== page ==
I started this whole post because I wanted to share this article about the amazing ways breastmilk works as communication between mom and baby. It's really, intensely wild. I mean. Nate is sick right now, and when he nurses, his saliva tells my body to produce antibodies for him, and my immune system literally helps him get better. Every time he eats.

That is crazy.

And there's more in there too.

Breastfeeding is one of those things I always thought I'd do because it's good for my son and it's free and the more I do it the more I realize it's also easier (no bottles, no clean-up, no warming, no worry about things going bad because it's been out too long! always ready on tap!).

And for the first couple of months that's pretty much what it was.

It's taken me by surprise, though, how attached I've become to it. I know there are all sorts of hormonal reasons moms get attached to breastfeeding (there's a huge oxytocin dump every single time), but it seemed like it took me a long time to really feel the weight of them.

But now. It is one of my favorite times a day. It's a time when you are forced to sit down and stop doing anything but relax. Sometimes it's playing solitaire on my phone. Sometimes it's watching Nate while he watches me. He likes to hold my thumb and move my hand all over while he eats. If he's sleepy, he'll sometimes put my hand over his face and cuddle it close. If he's happy, he'll sometimes grin up at my with crinkly blue eyes. At night we dreamfeed, and he's still asleep, with his lashes long and soft on his cherub-cheeks and his breathing slow. I cannot begin to describe the sweetness with which your heart swells.

And now we're five months, and in four short weeks we'll be starting solid foods, and there is this crazy part of me that is so, so sad. Every inch, every ounce of that kid has come from me. Every single roll and extra chin and bit of chub. I mean think about how wild that is! But here it comes, this part where already you have to start letting go.

And I never wanted to be a clingy mom. But it makes me just a little bit sad, and I kind of get it. It's hard to let go.


5 amusements -- amuse me
alphaflyer From: alphaflyer Date: August 28th, 2015 04:58 pm (UTC) (Link)
I breastfed for 8 months -- 6 full-time, while on maternity leave (with introductions of solids at 4 months), and another 2 with pumping help, after I'd gone back to work. That didn't work so well, so I decided to move on to formula. The first night I gave my kidlet the fake stuff instead of me at night, I cried. She just went for the bottle, utterly unfazed. It took me DAYS to forgive her ... ;-)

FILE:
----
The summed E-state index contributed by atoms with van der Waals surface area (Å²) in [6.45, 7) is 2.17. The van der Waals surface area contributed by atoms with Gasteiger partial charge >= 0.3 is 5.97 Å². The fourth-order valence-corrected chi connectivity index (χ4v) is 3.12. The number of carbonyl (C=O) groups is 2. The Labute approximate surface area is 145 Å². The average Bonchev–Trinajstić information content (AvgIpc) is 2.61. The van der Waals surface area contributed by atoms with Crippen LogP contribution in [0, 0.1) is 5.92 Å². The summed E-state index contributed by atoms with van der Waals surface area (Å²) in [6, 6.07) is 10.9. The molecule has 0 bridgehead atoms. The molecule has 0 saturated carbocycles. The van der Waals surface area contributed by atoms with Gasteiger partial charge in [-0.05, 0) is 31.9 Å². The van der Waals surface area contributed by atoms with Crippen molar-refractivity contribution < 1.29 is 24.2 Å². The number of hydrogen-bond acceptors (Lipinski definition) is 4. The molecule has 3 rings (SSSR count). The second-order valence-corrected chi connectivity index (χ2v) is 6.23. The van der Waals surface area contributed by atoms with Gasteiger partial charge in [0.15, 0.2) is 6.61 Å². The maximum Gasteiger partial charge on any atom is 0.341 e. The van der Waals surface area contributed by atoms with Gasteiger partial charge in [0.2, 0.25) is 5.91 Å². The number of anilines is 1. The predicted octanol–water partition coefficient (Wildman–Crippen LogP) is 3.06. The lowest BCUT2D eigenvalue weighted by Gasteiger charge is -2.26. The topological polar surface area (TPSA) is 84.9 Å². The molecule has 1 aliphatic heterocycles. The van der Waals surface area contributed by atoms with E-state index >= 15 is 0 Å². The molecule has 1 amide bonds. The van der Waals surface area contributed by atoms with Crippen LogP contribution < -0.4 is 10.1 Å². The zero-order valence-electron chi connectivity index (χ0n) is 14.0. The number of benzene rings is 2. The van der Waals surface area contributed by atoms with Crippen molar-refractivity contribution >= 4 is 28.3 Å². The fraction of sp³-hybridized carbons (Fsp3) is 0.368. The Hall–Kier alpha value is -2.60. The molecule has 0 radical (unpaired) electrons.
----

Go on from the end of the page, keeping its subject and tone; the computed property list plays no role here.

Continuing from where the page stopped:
But yes, it's a remarkable thing. No need to pack a lunch on a walk, either!
aerrin From: aerrin Date: August 28th, 2015 05:34 pm (UTC) (Link)
Pumping is BRUTAL. I hate it a lot. I think the need to (and often the lack of support for) pump at work is another reason moms who might prefer to breastfeed end up with other options. My sister in law exclusively pumped for I think a year and I feel like I would have given up waaay before then.

And don't get me wrong, I'm glad those options exist, and I think that things like a well-rested mom and well-funded family are more important than being able to claim ebf for however many months. But at the same time it's frustrating to see women who /want/ to continue not have the resources and support to be able to.
slavetothestage From: slavetothestage Date: August 28th, 2015 05:41 pm (UTC) (Link)
This is full of so many things I had no idea about! It makes me want to ask my mom about her breastfeeding experience. (I'm PRETTY sure she breastfed. I mean, I've the occasional picture of it.)
aerrin From: aerrin Date: August 28th, 2015 05:45 pm (UTC) (Link)
You should. It's really wild, the things it does and also how variable the experience is.

The best thing about internet communities is that as you passively watch, you start to gain a fuller picture of all the things that are 'normal' (answer: almost everything), so you feel less panicked when something goes unexpectedly.

Also seriously, it's CRAZY to think about the fact that I literally have sustained a human being all on my own for over a year now.
jessiedwheelie From: jessiedwheelie Date: August 31st, 2015 01:40 pm (UTC) (Link)
I discovered reddit about a month ago (specifically the baby forums) and I'm pretty sad I didn't see it earlier. It's the best!! All other forums are full of crazy people haha.

5 amusements -- amuse me